This 30-minute documentary about the movie, "Miracle on 34th Street," has several aspects. It gives some interesting information about its child star, Natalie Wood. It tells about the risk director George Seaton took for using the Macys and Gimbels names. It covers the publicity by 20th Century Fox for summer release of the film to hide the fact that it was a Christmas movie. It gives glowing accounts of many who worked with Edmund Gwenn who played Kris Kringle (and won the Oscar for best supporting actor). And it gives a glowing account of a love affair the entire cast and crew seemed to have with the making of this classic movie.
This Hollywood Backstory uses film clips from the movie, still photos behind the scenes, and interviews with half a dozen people. Rino Romano narrates. Those interviewed include performers Maureen O'Hara (Doris Walker), Robert Hyatt (Thomas Mara Jr.), and Alvin Greenman, (Rudy). Others are film historian Rudy Behlmer, Natalie Wood's sister Lana Wood, and Natalie's biographer, Suzanne Finstad. Finstad is an acclaimed author and journalist.
This is worth a watch by those who like to go more into depth about the making of classic films and the casts and crews. This review can't cover all that this short film packs in. So, I'll just give some tidbits that I think most will find interesting, as I did.
Robert Hyatt says the studio "didn't have any idea what they had on their hands." He says that at first, "they considered it a low budget B movie."
Maureen O'Hara says, "After the war, I was on the first plane I could get out to go back to Ireland and see my mother and my father. And I arrived in Dublin and the phone rang. It was 20th Century Fox on the phone. And they said 'you're to return to New York immediately because you're going to star in a feature called '"Miracle on 34th Street."' I was absolutely furious. Furious! I did go back to New York, but mad as hell." But when she read the script she realized it was a wonderful story.
Suzanne Finstad says that Natalie Wood had a huge workload. She was doing three films at a time, with different roles and accents. "And she would go back and forth from set to set, still not quite accustomed to going by Natalie, and was being called all these different names, many different accents." Later, she says Natalie "was an exceptionally intelligent little girl who had a photographic memory."
Lana Wood says her sister was the opposite of the Susan character in the movie. "Natalie was a very happy-go-lucky kind of child. And yet, she was able to portray the rather cynical, sophisticated little girl."
O'Hara said the day of filming the parade, "it was bitterly cold, freezing cold. And we were all pre-coached on everything they wanted because the parade wasn't going to stop to let us shoot anything. So we had to do everything quickly, quickly. And we did."
Edmund Gwenn contributed a great deal to the constant uplifting air in the production. Robert Hyatt says, "He was a really nice guy. He was always happy, always smiling. He had this little twinkle in his eye. He would come by the school room where I had to go to school, and he would do this little dance outside the door and just crack me up. And of course, I couldn't study history with Santa Claus dancing." Alvin Greenman says, "He always found time to talk to me. And he knew that it was my first picture. And he was very, very encouraging about what I was doing. And he said, 'You're going to get marvelous reviews in this movie," and he was right. He just was a dear, dear man."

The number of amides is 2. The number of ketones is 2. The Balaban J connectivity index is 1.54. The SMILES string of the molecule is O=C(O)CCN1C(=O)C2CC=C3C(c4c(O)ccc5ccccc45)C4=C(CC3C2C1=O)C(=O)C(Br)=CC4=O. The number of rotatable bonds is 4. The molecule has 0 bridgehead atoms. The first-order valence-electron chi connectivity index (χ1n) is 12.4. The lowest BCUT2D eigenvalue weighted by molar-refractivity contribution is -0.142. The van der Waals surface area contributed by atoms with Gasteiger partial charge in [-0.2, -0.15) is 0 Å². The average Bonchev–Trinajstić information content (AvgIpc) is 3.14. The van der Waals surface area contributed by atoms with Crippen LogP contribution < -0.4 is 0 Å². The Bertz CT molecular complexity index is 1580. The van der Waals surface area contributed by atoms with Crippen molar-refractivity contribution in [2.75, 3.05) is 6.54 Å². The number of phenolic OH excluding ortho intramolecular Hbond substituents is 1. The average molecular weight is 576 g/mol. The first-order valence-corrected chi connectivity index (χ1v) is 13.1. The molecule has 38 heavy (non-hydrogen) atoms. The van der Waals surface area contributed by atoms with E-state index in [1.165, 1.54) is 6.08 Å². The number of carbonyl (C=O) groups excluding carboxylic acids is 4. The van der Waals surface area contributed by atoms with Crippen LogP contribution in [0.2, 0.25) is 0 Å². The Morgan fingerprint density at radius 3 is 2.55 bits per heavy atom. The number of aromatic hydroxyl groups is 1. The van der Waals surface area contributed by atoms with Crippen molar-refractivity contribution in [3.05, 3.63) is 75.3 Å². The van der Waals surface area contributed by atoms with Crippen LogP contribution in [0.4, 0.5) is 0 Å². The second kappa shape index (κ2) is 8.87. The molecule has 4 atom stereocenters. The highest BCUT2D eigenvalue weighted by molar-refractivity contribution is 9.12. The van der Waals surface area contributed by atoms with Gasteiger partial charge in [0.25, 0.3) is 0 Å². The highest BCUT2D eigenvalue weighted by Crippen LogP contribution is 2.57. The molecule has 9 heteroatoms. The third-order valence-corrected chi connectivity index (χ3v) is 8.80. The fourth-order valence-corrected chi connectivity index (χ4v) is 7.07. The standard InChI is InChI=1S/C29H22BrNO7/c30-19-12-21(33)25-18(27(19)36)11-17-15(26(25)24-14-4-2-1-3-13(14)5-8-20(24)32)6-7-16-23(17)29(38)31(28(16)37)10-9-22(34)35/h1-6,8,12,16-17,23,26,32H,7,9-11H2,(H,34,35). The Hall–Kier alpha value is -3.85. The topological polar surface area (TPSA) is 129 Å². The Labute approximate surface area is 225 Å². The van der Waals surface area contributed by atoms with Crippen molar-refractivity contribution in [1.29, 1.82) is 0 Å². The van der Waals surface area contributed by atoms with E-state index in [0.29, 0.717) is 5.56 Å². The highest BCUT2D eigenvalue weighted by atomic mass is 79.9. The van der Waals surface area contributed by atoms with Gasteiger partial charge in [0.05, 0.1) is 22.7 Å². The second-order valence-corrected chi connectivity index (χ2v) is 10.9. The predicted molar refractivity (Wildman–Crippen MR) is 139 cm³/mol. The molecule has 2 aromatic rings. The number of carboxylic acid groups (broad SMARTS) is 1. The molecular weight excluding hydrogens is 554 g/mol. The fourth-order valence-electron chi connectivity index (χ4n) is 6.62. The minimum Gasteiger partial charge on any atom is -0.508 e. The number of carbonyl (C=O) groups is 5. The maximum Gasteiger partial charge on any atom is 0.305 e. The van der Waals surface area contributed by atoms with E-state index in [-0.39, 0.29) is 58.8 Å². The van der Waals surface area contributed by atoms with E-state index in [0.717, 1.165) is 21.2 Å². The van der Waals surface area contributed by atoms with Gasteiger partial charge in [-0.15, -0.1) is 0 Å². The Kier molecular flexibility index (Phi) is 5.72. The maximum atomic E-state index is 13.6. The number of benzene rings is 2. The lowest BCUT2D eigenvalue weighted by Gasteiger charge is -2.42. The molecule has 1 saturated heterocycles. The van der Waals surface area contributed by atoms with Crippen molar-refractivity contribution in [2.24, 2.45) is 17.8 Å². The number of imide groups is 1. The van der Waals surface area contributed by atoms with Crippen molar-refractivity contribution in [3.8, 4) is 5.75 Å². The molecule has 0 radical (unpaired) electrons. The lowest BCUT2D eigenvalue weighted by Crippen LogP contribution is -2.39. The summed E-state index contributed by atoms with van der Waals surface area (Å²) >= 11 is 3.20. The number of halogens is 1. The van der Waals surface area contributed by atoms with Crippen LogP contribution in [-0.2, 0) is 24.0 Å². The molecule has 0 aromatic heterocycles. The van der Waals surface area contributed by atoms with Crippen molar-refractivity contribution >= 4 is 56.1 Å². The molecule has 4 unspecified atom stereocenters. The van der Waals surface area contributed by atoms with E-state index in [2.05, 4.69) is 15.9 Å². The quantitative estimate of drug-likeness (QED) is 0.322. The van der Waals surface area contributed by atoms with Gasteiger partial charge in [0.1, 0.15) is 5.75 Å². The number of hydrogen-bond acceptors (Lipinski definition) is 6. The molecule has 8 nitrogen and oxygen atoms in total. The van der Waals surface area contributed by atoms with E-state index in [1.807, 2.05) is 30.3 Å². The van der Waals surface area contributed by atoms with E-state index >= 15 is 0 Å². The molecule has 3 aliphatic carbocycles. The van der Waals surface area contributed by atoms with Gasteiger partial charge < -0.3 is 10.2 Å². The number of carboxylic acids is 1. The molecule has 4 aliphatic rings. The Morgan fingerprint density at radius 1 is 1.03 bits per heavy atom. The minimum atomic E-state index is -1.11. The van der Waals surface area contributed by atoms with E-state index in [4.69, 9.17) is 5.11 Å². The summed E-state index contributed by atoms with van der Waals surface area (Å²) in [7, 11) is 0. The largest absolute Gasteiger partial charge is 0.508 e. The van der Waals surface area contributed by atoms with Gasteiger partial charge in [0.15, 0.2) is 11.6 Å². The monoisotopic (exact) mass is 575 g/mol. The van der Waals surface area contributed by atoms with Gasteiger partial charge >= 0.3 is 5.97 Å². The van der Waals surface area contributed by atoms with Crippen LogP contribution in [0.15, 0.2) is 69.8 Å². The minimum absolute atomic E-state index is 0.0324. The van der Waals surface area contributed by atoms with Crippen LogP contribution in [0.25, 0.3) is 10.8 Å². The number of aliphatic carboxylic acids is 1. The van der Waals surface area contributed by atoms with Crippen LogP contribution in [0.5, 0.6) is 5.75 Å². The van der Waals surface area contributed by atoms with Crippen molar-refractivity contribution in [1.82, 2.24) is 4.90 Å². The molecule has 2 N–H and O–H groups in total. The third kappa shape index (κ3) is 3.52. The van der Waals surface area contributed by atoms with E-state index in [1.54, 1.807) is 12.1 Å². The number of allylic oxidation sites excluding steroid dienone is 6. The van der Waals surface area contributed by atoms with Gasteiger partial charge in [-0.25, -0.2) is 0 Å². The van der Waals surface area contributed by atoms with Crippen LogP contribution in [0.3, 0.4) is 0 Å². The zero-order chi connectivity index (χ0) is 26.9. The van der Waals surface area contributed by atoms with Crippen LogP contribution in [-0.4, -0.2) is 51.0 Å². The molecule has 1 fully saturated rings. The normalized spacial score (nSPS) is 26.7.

Over 100 crew members descended on Macy's New York store in December 1946 to film the actual busy shopping season at its height. In January 1947, the studio recreated a Macy's set in Los Angeles for the final shooting of the Santa store scenes.
Finstad says that Natalie Wood thought Edmund Gwenn "was real at the time she thought he was Santa during the making of the film, so that at the end of the picture when they had a wrap party and he came without his beard, she was absolutely shocked. It was iconoclastic for her. She thought he was Santa." O'Hara says the same thing. "Natalie just adored him and was convinced he was Santa Claus."
The shooting wrapped on March 24, 1947. On April 29, Seaton showed the film to the heads of Macy's and Gimbels, separately. Behlmer says, "and they thought it was swell." The real test came in May with audience pre- screening. When people applauded, the studio knew they had a hit on their hands. But studio head Darryl Zanuck didn't want to wait over half a year to release the film. Yet they couldn't release a Christmas movie in the summer. So, the studio did some creative publicity and released the film in June.
Behlmer says, "They didn't want to have it labeled a Christmas movie. In fact, they did everything possible to kind of hide that fact. And the Gwenn character was in the shadows, in the background – this is the man who made the miracle on 34th Street. But you had no idea what this was all about."
Of course the film was a huge hit, and where most movies of the time played one to two weeks, "Miracle" played over six months in theaters up to Christmas. According to all sources, the making of this film was "heavenly." O'Hara says, "In most film there are trying moments and difficult moments. But, in "Miracle on 34th Street," it was just bliss from beginning to end."
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